To be perfectly honest, I didn’t want to discuss my breasts again this week.
Yet so many people e-mailed or phoned me about the column concerning a suspicious lump in my breast that I felt the need to follow up.
A couple of weeks ago I found a lump, a bit tender, in my left breast. After a weekend of little sleep, I was examined by my doctor, who quickly found the lump. The next day another breast examiner found the lump, and I had a mammogram and an ultrasound.
A few days later I learned that both tests were clear, but my doctor recommended that I meet with a breast specialist.
I felt quite confident when both tests were clear and wrote about my scare in a column claiming that I felt my cancer scare was over.
Then your phone calls and e-mails came in, and I learned that too often breast cancer is not detected on a mammogram or an ultrasound. Breast cancer survivors and their friends and husbands called to warn me and encourage me to follow through with the breast specialist.
Two neighbors stopped me to tell me that a fellow young mother of four in our neighborhood had been told a year ago that a spot on her breast was of no concern. At about the same time I found my lump, she was undergoing a mastectomy.
The fear came back, and while no one likes to be scared, I was grateful for people’s willingness to share their stories and to be honest with me. Like so many women who go through similar scares, I spent many hours trying to be rational yet still imagining myself looking into the mirror after breast surgery.
Could I handle it? Could my husband handle it? Would I be emotionally and physically stable enough to effectively mother my kids through the ordeal?
On Thursday I met with the specialist. She was kind and smart and compassionate and, most important, I felt confident that this woman knew what there was to know about breasts.
We talked, she examined me, she performed another ultrasound, and she confidently diagnosed me with Mondor’s disease or superficial thrombophlebitis of the breast. In lay terms it’s basically an inflamed vein.
According to her and to breast health Web sites, it’s fairly rare, and there is no real known cause, but it is benign. Treated with anti-inflammatory medication for pain, it should go away within weeks or months.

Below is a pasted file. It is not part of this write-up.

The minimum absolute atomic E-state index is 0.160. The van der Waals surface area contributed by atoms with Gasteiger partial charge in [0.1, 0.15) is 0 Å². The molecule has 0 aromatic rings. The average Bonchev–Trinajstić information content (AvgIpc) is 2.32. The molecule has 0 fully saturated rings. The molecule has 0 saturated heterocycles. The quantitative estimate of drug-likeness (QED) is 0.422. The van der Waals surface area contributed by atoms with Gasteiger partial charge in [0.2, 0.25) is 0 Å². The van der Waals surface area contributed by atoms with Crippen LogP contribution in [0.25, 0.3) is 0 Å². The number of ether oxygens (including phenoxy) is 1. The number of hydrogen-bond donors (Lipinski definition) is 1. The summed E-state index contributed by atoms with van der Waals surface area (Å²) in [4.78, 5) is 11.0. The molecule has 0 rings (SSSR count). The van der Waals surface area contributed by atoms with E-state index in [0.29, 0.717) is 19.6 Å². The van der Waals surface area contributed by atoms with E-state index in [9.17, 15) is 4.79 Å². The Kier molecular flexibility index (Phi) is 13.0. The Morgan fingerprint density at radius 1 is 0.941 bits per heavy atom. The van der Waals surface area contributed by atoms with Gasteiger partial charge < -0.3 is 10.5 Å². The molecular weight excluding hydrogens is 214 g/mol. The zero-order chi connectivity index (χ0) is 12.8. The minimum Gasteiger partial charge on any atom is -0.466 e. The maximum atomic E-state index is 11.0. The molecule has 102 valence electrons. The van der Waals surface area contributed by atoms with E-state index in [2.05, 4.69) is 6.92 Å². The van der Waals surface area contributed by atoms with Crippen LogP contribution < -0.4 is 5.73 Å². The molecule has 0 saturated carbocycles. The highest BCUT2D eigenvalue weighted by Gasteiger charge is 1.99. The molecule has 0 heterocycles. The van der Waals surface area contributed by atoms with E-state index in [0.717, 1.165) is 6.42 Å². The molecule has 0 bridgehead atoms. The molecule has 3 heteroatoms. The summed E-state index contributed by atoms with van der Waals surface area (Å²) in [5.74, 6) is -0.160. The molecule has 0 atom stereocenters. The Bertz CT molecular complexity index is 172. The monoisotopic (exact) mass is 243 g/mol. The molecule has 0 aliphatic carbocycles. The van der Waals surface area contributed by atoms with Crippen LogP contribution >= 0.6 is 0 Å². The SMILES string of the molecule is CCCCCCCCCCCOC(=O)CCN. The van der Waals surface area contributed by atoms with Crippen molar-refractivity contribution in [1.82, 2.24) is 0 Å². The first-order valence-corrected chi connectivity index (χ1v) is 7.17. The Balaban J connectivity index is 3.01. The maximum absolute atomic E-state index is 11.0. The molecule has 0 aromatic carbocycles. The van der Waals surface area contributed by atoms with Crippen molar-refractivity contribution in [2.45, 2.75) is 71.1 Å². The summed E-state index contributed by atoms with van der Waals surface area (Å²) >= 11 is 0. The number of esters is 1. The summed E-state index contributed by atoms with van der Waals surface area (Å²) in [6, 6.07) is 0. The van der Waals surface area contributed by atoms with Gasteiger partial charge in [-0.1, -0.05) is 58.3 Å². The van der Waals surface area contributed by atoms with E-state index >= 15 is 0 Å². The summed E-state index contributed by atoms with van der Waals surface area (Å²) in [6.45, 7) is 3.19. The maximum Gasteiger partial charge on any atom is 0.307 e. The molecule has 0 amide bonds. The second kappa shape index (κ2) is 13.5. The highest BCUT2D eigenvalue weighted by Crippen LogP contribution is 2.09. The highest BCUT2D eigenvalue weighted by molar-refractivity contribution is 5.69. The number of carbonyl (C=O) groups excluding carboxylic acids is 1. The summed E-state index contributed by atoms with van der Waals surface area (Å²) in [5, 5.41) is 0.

She explained to me the shape of the lump, which felt more like a ridge or a cord than a hard round lump, and showed me the ultrasound images.
Patients need to follow their gut when talking with a doctor and certainly need to advocate for themselves. I felt assured that she had made the right diagnosis and left her office feeling like a 20-pound cement block had been removed from my shoulders.
If there are any changes at all, if redness occurs or if it doesn’t go away in a couple of months, I should call, she said.
When I was awaiting my test results two weeks ago, I found myself cooking a lot to take my mind off the worry. As I left her office Thursday, the relief was nearly as overwhelming as the fear, but instead of cooking, I headed to the bookstore and bought a novel I’d wanted to read. I finally felt that I might be able to concentrate and enjoy a good book.
I discovered that cancer survivors are a strong and determined lot. So are their friends and family members. I thank them for encouraging me to follow through, and I hope this column encourages other women to do the same.
One in eight women will get diagnosed with breast cancer in her lifetime. That’s a staggering statistic. But there are ways to fight the numbers.
From 5 to 7 p.m. Sunday, Nov. 25, a spaghetti supper and silent auction at Jeff’s Catering in Brewer will benefit Laurie and Kevin Stevenson and their family as they battle through Laurie’s breast cancer.
Renee Ordway can be reached at email@example.com.